Have you ever thought about entering your handmade garments in your local and/or state fair? It wasn't until an IG friend attended her state fair photographing and discussing some of the exhibits that a lightbulb moment went off in my head and by the end of that day I'd registered 3 of my best works in our South Carolina State Fair.
After reviewing the Fair's "Criteria for Judging Sewing", below, it was interesting to sort through my wardrobe to choose what I thought might be 'worthy of competition'.
CRITERIA FOR JUDGING SEWING
Overall beauty (coordination of color and accessories such as buttons, plaid matching, trims)
Creativity (pattern changes and originality)
Stitching (machine and hand)Seam finishes
Construction techniques (buttonholes, zippers, fastenings, sleeve set, collar and neckline details,hem details)
Lining and interfacings
The Pilvi Jacket, with its hong kong and enclosed seams, striking yellow gingham handmade bias tape to complement the golden dandelions, top-stitching, mitered front corners..... immediately came to mind. There's really quite of lot going on in this simple unlined jacket.
The next garment chosen was another recent make McCall's 7509 lyocell fabric top with its lovely shawl collar, invisibly finished hand-sewn interior shoulder seam closures and those simple pearl buttons that finishes this little top perfectly.
Carolyn's Dress Newlook 6261 was my final choice as this dress was also finished with extra care. Custom fitted to my body shape, lined with Bemberg lining from Japan, covered hem seams, blind-hem stitched on the machine and of course the beautiful fabric from Carolyn this dress is well-made. Even though I've made quite a few garments in this past year, (the time frame for qualifying for entry), I just did not feel there was anything else at the skill level I wanted to show for competition. So these were what I entered.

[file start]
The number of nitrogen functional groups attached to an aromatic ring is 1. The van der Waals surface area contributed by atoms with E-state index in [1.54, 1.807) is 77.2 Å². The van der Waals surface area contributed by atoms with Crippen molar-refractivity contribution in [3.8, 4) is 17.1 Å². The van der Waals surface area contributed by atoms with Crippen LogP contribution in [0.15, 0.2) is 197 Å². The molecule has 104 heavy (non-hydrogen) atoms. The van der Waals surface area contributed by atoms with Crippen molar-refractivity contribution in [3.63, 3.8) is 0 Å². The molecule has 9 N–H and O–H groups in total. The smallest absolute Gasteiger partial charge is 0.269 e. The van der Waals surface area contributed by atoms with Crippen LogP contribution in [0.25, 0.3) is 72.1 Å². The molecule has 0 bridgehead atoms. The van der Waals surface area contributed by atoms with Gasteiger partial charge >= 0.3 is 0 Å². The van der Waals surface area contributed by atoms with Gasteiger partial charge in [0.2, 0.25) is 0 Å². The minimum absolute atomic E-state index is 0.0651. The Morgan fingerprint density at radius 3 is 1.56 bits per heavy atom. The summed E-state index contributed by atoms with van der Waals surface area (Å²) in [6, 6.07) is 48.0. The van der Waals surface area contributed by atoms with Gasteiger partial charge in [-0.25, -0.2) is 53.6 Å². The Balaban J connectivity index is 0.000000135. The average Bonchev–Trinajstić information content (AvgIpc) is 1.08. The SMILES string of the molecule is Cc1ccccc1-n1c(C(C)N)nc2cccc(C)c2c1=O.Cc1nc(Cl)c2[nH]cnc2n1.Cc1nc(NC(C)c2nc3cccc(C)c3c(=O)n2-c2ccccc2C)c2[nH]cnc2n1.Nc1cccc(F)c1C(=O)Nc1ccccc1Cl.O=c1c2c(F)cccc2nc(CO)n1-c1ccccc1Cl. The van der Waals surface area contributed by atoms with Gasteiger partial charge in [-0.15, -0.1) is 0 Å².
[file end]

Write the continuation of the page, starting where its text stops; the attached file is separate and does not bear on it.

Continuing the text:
Our South Carolina State Fair is held in our state's capital city, Columbia, a 2 1/2 hour drive one-way from where I live in the mountainous northwest corner......
.....so my sweet husband took the day off work to drive me down on the day the Fair required the entries. He was also nice enough to snap this photo as we were leaving so I could show you the garment bag I made to transport my entries. A fun project that took about an afternoon's time, I'll write a blog post soon sharing more details.
A few days after the items were received, they were judged. Also I need to add that the items were judged on their own merits according to the standards laid out in the Criteria above. No photographs of them being worn, no information about them in any way other than fabric content..... it was simply a number on a ticket and that was it. Anyway, all this takes place before the Fair begins, because once the Fair begins all items are considered exhibits and are displayed as such and cannot be removed. You sign an agreement stating that items entered will not be picked up until after the fair is over. Thankfully the Fair posts the judging results on their website so imagine my delight to see all three items placed First! The numbers to the far right denote the prize monies awarded too. :)